At school, we first learnt that we could mix all the colours of the rainbow from three primary colours: red, yellow and blue. Then we were taught that light is made up of a continuous spectrum of colours (Richard Of York Gave Battle In Vain) and that all of them together create ‘white’ light.
Our next lesson was that TV monitors and print produced colours in different ways. In both cases, they rely on deceiving the human eye by using lots of dots of a few colours to give the impression of more colours. A TV monitor uses red, green and blue, whereas in print it is mainly cyan, magenta, yellow and black. These are commonly referred to by swots as RGB or CMYK. Even famous painters from the Pointillist movement painted using only distinct dots of individual colour. At University (or as a print apprentice) we refined this knowledge further to learn that the colour we see reflected back from a print will appear differently in different lighting conditions and on different surfaces. We also learnt that one in eight men have some form of colour deficiency. So, how can those of us that don’t live under laboratory lighting conditions ensure that the colour we see on our monitor or from our desktop printer will be closely represented by a printing press costing half a million pounds?
Go right back to some of your earliest masterpieces – painting by numbers. This time though, we will use more than the six colours that were in the painting set. Thanks to some lovely people at Pantone we are able to pay exorbitant sums of money each year to have reference books of colours – a bit like having to pay for Dulux charts (yikes, we haven’t even mentioned BS, RAL or others colour systems yet). These books help to define what a colour is by reference to its colour values expressed in CMYK, Spot Colour, RGB, Lab or # and for different types of surface. It’s all fascinating stuff, honestly. So, if you have set your heart on achieving a specific colour, such as a corporate logo, then please make sure to let us know what you know. Preferably the Pantone reference for CMYK Coated (glossy to most of us). If you are supplying the artwork, or uploading images, then you would be wise to convert Spot colours to your preferred CMYK. Unless you tell us differently, the computers that convert the design file (into the data required by the printer to know which drops of which colour to put where) will convert the file as their clever programming dictates.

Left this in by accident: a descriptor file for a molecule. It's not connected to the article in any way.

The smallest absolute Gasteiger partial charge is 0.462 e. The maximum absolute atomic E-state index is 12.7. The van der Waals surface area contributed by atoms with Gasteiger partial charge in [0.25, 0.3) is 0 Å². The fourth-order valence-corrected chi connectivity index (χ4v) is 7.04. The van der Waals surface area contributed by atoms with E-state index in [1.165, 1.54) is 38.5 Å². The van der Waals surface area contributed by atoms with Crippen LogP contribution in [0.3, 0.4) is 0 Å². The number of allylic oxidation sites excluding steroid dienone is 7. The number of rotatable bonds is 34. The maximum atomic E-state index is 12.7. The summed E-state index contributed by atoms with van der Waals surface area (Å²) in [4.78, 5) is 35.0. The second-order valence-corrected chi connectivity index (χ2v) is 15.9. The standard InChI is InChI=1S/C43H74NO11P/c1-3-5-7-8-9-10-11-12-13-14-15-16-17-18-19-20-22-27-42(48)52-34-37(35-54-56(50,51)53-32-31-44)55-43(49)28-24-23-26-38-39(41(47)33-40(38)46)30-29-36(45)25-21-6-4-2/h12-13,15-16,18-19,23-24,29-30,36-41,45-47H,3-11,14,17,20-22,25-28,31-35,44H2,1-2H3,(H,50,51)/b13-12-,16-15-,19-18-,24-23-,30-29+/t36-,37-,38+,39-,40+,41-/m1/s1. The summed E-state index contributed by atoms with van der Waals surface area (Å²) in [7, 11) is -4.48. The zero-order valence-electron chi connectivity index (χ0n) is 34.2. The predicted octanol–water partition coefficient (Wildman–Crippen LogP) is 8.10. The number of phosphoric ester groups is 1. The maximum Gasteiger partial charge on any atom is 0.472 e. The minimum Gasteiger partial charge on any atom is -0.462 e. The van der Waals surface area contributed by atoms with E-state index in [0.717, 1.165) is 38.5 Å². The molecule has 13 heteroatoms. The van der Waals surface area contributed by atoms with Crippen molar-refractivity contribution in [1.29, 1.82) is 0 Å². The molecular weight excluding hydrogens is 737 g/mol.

There are several colour models but we will concentrate on the four most important ones: RGB, CYMK, LAB and HSB.
This is the colour space you are most exposed to through its use in television and other screens. RGB stands for Red, Green and Blue and is how we see colour on a monitor. Each pixel in your screen can be switched to a shade of red, green or blue with each shade represented by a number ranging from 0 to 255. Black has an RGB value '0 0 0' (R=0, G=0 and B=0). White is represented by the RGB value '255 255 255' (R=255 G=255 and B=255). In total the RGB model can represent more than 16 million shades.
RGB is sometimes referred to as an additive model in the sense that when red, green and blue are combined, they create white.
The printer’s favourite, CMYK stands for Cyan, Yellow, Magenta and Black relating to the four coloured inks used by printers to produce the colour you require – in practice this means as close as they can to your preferred colour given they are using just four inks. Because of this limitation, spot colours specifically formulated to represent a specific colour are used as the only colour or as additional colours. For the same reason, we may refer to using 6 colour processes or more where possible. The original artwork is still set up in the colour space CMYK but the printing press itself is able to better represent the target value by using more than a four colour system by the addition of other colours such as Light Cyan and Light Magenta or Orange and Violet.
CMYK is sometimes referred to as a subtractive model in the sense that when cyan, magenta, yellow and black are combined, they absorb all the light to produce black. LAB
Once again, LAB is a short form for the three values used. Luminance ranges from 0 to 100; the A component ranges from -120 to +120 (from green to red) and the B component ranges from -120 to +120 from blue to yellow. Its main advantage is that it is device agnostic and therefore can be used to accurately translate colours from one medium or device to another.
HSB defines any colour by Hue, Saturation and Brightness.
The main point here is that the colour on your computer screen is unlikely to look the same once printed and that different artworking and printing software may translate the same intrinsic colour differently. It is therefore critical to the final print outcome to start the artworking process in CMYK since this is the colour space that will be used when printing. It is also makes sense for the designer to convert any Pantone or spot colours to CMYK values before sending to print.
For more expert advice, please contact us.
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